About two weeks ago, Bill Haney, the father, trainer and manager of WBC lightweight titlist Devin Haney, was resigned to the likelihood that he would not able to travel to Australia to be in the corner for his son’s unification fight with three-belt champion George Kambosos Jr. for the undisputed title.
But, he had not given up all hope, saying in an interview during a Top Rank Boxing on ESPN telecast, “I’m optimistic about maybe even me eventually being able to go out there. It’s still up in the air. I haven’t been totally denied.”
It did not, however, look good and two weeks ago Devin Haney flew to Australia without him when his father was denied a visa to due to a 1992 drug conviction — 30 years ago — that landed him in jail for more than a year.
Australia’s immigration rules typically don’t allow a felon to enter the country on work visa. So, Haney sent close friend Yoel Judah, a noted trainer in his own right, who guided son Zab Judah to the undisputed welterweight championship and multiple junior welterweight world titles, to Australia with his Devin to serve as his trainer for the fight.
But the review process of Bill Haney’s case yielded a surprise 11th-hour reversal and he was granted a visa and is expected in the corner for the fight on Saturday (ESPN/ESPN Deportes/ESPN+, 9 p.m. ET) at Marvel Stadium in Melbourne, Australia, Kambosos’ home country, where a crowd of around 50,000 is expected. The fight will take place Sunday afternoon Melbourne time.
Travel arrangements were made quickly and Bill Haney departed Las Vegas at 6 a.m. PT on Friday with connections in Los Angeles and Brisbane, Australia before heading to Melbourne. As you can see from this social media video, the elder Haney did arrive around 9 p.m. local time Saturday night, and cleared immigration and customs,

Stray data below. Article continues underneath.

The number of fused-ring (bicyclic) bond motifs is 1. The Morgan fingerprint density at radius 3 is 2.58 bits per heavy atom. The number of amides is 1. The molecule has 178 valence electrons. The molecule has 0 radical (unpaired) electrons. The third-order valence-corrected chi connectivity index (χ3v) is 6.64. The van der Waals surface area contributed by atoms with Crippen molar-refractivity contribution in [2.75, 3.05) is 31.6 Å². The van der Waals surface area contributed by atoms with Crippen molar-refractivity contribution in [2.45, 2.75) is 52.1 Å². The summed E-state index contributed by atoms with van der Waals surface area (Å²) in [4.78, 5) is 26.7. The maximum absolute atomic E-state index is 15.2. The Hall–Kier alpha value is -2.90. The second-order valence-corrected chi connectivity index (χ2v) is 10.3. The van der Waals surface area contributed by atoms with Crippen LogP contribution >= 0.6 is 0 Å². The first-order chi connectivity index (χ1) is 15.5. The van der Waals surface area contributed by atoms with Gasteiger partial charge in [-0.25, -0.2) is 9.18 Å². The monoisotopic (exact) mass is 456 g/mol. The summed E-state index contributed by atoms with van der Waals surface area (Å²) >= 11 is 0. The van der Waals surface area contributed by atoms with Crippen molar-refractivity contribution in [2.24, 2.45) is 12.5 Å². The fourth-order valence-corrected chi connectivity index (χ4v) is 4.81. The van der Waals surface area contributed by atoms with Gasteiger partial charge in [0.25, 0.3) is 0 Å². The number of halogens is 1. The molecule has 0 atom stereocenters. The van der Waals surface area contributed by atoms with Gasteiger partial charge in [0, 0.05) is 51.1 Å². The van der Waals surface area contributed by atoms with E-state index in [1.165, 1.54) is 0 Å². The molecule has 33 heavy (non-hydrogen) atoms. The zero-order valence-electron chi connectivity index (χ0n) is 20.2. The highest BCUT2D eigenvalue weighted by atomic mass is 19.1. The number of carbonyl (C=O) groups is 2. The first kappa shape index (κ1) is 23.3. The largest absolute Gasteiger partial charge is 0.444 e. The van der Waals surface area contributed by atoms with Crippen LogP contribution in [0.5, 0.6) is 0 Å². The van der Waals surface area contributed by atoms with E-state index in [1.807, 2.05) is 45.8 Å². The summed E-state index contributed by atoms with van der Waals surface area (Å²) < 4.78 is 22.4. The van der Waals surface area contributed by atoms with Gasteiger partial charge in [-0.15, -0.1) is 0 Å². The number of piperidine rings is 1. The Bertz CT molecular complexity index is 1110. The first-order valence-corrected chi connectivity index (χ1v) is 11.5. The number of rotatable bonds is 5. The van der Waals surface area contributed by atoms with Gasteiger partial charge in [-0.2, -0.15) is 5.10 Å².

Dateline: Melbourne, Australia
— Top Rank Boxing (@trboxing) June 4, 2022
During his interview during the Top Rank card two weeks ago, Bill Haney said his son would be fine if he was unable to be there with him.
“Devin gets better when he faces adversity,” he said. “This was a 1992 conviction that was well before he was born, but I think that this is now going to propel Devin to bring out the best in Devin. It was hard to let him go though.
“I would say that it’s just like sending away your kid to go to college, but that wouldn’t be true. It’s a little bit more than that. But when it comes to sending away your kid to go to war it’s not quite as extensive as that. It’s a whirlwind of emotions that we’ve been going through as a father and son and as a trainer and a fighter, but we plan to overcome this adversity like we have every time before.”
Now it won’t be necessary for Devin Haney (27-0, 15 KOs), 23, of Las Vegas, to deal with that adversity as his father, who has guided his entire career, will be in the corner as usual for his son’s fifth title defense as he and Kambosos (20-0, 10 KOs), 28, who is making his first defense, strive to become the first undisputed 135-pound champion of the four-belt era.